Video Inputs on an A/V Receiver
When connecting video devices in a home theater, it’s generally best to connect them directly to the A/V receiver’s video inputs and let the receiver switch (that is, select) which video source goes to the display. If you try to connect video devices directly to the TV or display instead, you’ll discover that most displays have a rather limited set of inputs on the back (though some do have a ton).
Analog video inputs
There are four common types of analog video connections (in order of best to worst):
Component: Component video connections can be found on DVD players, HDTV tuners, gaming consoles such as the PS3, Xbox 360, and Nintendo Wii, and on many PVRs (such as TiVo and those built-in to high-definition set-top boxes for cable and satellite TV).
S-video: S-video connections can be found on better VCRs (the S-VHS models), most DVD players, DSS receivers, digital cable set-top boxes, PVRs, and older gaming consoles (Xbox, PlayStation 2, and Nintendo GameCube, for example).
Composite: Not a great choice, relative to S-video and component; use it only for low-resolution video sources, such as low-end VCRs.
Coaxial (also called baseband — rarely found in a receiver): Coaxial is the pits, so the less said about it the better.
What you want to look for in a receiver are both S-video connections and component video connections for your analog video sources. The picture quality you get when using these connections is almost always better than what you get with a composite video connection.
HDTV signals need a special kind of component video connection called a wideband component video connection. Some receivers have component video connections but can’t handle the higher frequencies of HDTV. If a specification is given, look for something higher than 25 MHz.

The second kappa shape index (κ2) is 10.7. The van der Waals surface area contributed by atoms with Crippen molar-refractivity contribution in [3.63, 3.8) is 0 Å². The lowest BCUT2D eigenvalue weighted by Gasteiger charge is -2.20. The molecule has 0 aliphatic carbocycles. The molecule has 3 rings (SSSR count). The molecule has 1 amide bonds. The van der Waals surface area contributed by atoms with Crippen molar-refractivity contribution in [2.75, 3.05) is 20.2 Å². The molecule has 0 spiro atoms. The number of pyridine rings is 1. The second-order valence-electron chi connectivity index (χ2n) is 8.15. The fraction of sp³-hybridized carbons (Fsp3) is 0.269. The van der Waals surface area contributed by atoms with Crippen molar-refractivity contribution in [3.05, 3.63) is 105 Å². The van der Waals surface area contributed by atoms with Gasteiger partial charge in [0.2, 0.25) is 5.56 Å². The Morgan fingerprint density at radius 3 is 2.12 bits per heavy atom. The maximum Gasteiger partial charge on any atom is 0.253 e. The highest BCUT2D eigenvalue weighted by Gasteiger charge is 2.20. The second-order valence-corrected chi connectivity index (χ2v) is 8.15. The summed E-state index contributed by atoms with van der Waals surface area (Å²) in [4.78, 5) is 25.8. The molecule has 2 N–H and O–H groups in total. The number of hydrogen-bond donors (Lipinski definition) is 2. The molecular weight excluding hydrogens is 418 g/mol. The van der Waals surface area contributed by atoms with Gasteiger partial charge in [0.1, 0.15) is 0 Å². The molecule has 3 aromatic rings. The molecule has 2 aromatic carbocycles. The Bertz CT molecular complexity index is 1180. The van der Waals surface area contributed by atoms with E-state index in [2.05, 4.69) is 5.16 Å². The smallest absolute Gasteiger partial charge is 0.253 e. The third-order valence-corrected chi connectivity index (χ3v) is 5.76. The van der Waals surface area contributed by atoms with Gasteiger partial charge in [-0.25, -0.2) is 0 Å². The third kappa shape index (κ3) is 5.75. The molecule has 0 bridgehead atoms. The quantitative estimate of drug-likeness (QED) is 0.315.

Many otherwise excellent displays have only a single-component video input, and few displays have enough S-video inputs for everything you might want to connect to them. This is a strong argument for finding a receiver that has a sufficient number of inputs. Count up what you have that uses S-video or component video and focus your search on A/V receivers that have what you need.
Digital video inputs
Digital HDMI audio/video connections are used for both audio and video — all over a single cable. Here’s an overview of how HDMI fits into the receiver world:
HDMI is still a relatively new technology in the receiver market — it’s become pretty much the “go to” video connection technology for HDTVs and for high-definition sources feeding into those TVs (such as DVD, Blu-ray disc, and set-top boxes).
Most mid-priced (or better) receivers have at least a few built-in HDMI inputs (and one HDMI output). Many of the less expensive receivers have just component video inputs and no HDMI. Over time, HDMI will become standard on just about all receivers.
HDMI has become the primary means of connecting high-definition source devices, so you’ll want to have as many HDMI inputs on your receiver as you can. Expensive receivers often top out at three HDMI inputs (which would allow, for example, a Blu-ray disc player, a high-definition gaming console, and a TV set-top box to connect through your receiver).
If you don’t have enough HDMI inputs on your receiver, you can use HDMI cables to connect some sources directly to the TV, and then connect the audio outputs of those sources to your receiver using digital audio connections. If you have a Blu-ray disc player, make sure you connect it directly to the receiver using HDMI, to ensure that you’ll be able to get the highest quality surround-sound audio using DTS-HD Master Audio or Dolby True HD.